Continental Shelf

 

Continental Shelf:

  • There is no clear or well-defined line separating oceans from continents.
  • Infact, continents do not end abruptly at shoreline.
  • They slope seaward from the coast to a point where the slope becomes very steep.
  • The shallow submerged extension of continent is called the continental shelf.
  • The depth of this shallow sea water over the continental shelf ranges between 120 to 370 metres.
  • The width of the continental shelf varies greatly ranging between a few kilometres to more than 100 kilometres.
  • This variation can be seen even in the context of Indian peninsula.
  • The continental shelf off the eastern coast of India is much wider than that of the western coast.
  • Similar variations are seen all over the world.
  • Off the coast of West Europe, it extends to 320 kilometres from the Cape of Land’s End. Off the coast of Florida the shelf is 240 kilometres wide.
  • They are much narrower or absent in some continents, particularly where fold mountains run parallel or close to the coast as along the eastern Pacific Ocean.
  • Most of the continental shelves represent land which has been inundated by a rise in sea level.
  • Many regard their formation due to the erosional work of waves or due to the extension of land by the deposition of river borne material on the off-shore terraces.
  • Off the coast regions which were once covered by ice sheets, they may have developed due to glacial deposits.

Continental shelf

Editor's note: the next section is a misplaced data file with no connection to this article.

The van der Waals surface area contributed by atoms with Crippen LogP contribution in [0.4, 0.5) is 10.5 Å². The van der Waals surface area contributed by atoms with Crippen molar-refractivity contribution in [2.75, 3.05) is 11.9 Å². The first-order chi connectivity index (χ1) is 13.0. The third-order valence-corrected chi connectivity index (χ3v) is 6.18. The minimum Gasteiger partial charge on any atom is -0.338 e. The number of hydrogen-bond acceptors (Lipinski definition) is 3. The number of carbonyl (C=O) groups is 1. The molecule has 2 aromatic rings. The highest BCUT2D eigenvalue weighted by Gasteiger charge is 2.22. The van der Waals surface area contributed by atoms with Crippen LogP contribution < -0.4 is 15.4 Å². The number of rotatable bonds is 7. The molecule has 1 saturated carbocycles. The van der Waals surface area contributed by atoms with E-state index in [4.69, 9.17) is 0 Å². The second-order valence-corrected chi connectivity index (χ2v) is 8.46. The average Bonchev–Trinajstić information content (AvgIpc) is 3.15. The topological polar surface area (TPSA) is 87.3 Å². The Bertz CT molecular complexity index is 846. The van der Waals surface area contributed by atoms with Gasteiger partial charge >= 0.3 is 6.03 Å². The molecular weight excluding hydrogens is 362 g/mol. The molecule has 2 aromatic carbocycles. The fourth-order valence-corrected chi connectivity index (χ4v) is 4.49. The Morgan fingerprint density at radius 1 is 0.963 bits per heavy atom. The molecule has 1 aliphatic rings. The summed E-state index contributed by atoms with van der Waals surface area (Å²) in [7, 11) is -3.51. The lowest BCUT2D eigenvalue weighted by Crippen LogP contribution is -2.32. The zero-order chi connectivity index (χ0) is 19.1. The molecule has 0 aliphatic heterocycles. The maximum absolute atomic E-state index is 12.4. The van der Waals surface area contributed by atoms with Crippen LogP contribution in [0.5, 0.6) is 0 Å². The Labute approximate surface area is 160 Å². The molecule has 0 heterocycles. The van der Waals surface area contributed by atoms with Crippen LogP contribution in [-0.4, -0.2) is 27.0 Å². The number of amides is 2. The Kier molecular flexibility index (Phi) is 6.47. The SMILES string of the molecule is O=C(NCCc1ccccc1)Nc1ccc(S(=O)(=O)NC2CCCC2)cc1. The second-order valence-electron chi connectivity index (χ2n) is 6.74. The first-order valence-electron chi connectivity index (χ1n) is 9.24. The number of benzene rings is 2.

Importance of continental shelves:

  • The continental shelves are of great importance to man.
  • The shallow water over the shelf enables sunlight to penetrate through the water to the bottom and encourages growth of microscopic plants and animals called planktons.
  • These planktons are the food for fishes.
  • Continental shelves are the source of fishes, mineral including sand and gravel.
  • A large quantity of the world’s petroleum and natural gas is obtained from these shelves.
  • The Bombay High and the discovery of petroleum in the Godavari basin are examples of on shore drilling on the continental shelf.
  • Coral reefs and lipoclastic materials are also common on continental shelves.

 

Submarine canyons

Submarine canyons

 

 

  • One of the striking features of the continental shelf is the presence of submarine canyons which extend to the continental slope.
  • These canyons are ‘steepsided valleys’ cut into the floor of the seas.
  • They are very similar to the gorges found on the continents.
  • Godavari Canyon in front of the Godavari river mouth is 502 metres deep.
  • One of the reasons for the formation of submarine canyon is underwater landslide.
  • The sediments collected on the continental shelves get dislodged by a storm or a earthquake. The force of these moving sediments erode the slopes as they come down and as a result submarine canyons are carved out.
  • The continental shelf is generally considered to be territorial water extent of the nations to which it adjoins.